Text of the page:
This obviously applies to gaming brands, but what about non-gaming brands?
RV: Yes, because gaming culture on TikTok is not just about the stereotypical gamer, but also gamers from all walks of life. There’s an intersectionality of interests that happens between gaming and fashion, gaming and beauty, gaming and cooking and so on.
E.l.f. Cosmetics, for example, created an activation called “Gamers Got Talent,” which was about showcasing how gamers, in addition to their talent for gaming, have a multitude of other talents. They created a hashtag and a whole activation and saw tremendous results.
Should brands still be thinking of gaming marketing in terms of reaching mainly Gen Z?
AS: It’s actually for all generations. Gaming is the fastest growing media in terms of our spend per day, and the growth is equal across generations, according to gaming analytics firm Newzoo. That said, a brand should want to meet the user at the early stages of their lives, preferably under the age of 40. Because this creates loyalty, and the best way to do this is through cultural relevance.
For brands, what should be the main takeaways from TikTok’s gaming trends report?
RV: Firstly, actionable entertainment. People don’t want to just passively consume content, they want to co-create, they want to be a part of the game. They want to bring the game to life in their own, unique ways through user-generated content (UGC) trends, edits, challenges and so on.
Secondly, making space for joy, for which gaming plays a very big role. Gaming culture on TikTok is moving as fast as gaming technology and development because there are all kinds of tools and opportunities to really connect. And there’s a lot of different ways to tap into this trend. Brands can leverage feedback and comments from users. Roblox, for example, partnered with diverse creators to understand how they wanted to be represented in the game, and then created in-game assets based on that feedback.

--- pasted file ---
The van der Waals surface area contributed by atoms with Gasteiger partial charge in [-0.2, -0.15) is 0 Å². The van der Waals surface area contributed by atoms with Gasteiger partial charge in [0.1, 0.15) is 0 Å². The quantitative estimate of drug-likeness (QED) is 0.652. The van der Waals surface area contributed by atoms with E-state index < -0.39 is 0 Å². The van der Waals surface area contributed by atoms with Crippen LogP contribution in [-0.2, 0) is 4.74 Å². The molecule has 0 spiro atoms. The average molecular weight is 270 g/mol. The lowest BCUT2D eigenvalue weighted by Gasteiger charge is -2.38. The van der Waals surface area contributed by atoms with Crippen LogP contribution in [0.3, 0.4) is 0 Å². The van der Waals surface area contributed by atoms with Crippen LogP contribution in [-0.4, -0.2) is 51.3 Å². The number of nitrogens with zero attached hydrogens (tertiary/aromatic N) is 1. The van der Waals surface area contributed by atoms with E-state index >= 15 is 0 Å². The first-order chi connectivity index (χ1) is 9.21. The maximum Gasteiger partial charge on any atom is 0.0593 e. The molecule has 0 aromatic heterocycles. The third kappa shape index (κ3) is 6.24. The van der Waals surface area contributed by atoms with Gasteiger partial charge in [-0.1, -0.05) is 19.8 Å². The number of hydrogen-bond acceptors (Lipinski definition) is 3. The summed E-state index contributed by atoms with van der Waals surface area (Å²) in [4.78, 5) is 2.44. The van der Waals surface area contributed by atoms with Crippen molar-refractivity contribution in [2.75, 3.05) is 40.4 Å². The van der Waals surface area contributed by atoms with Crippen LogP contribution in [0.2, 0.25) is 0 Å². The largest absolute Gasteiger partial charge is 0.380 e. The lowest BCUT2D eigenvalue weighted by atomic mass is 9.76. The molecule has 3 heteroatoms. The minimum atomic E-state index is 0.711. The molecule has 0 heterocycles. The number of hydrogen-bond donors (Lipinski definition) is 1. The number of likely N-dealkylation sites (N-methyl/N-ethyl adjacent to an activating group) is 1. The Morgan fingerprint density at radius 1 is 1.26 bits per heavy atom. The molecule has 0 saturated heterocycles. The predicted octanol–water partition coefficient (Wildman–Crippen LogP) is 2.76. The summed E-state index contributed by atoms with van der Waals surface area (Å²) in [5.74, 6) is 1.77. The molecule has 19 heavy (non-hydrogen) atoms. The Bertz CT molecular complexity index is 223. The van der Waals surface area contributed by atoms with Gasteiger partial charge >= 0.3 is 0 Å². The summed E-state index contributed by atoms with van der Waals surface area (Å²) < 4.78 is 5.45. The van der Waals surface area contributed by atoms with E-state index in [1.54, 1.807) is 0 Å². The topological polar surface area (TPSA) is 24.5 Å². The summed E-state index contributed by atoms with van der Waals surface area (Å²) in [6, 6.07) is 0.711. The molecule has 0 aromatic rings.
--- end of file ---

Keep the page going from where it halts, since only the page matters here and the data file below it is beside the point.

Thirdly, community-built ideals. This trend is about the intersectionality of communities on TikTok, and how the platform is almost like a massive fan convention bringing them all together. For example, when Niantic brought Peridot, its mobile pet game simulator, to TikTok, it didn’t just look at gamers. It also looked at pet owners and parents, and they had amazing results engaging different communities.
Metaverse-adjacent platforms are very popular in gaming right now, and marketers have shown serious interest in activating them. Are there any specific opportunities that brands should consider when engaging with this space?
RV: Effect House is one tool that brands should consider. It’s an AR-related effect. With Peridot, Niantic used an Effect House challenge to help bring the characters to life. And that allows people to blend together both what is in the game and in real life.
Branded Effects is another related tool that brands can use to help bring their characters to life. What we’re trying to do with these tools, not just in a metaverse context but also in a general context, is to help marketers promote their games in more interesting, creative and innovative ways.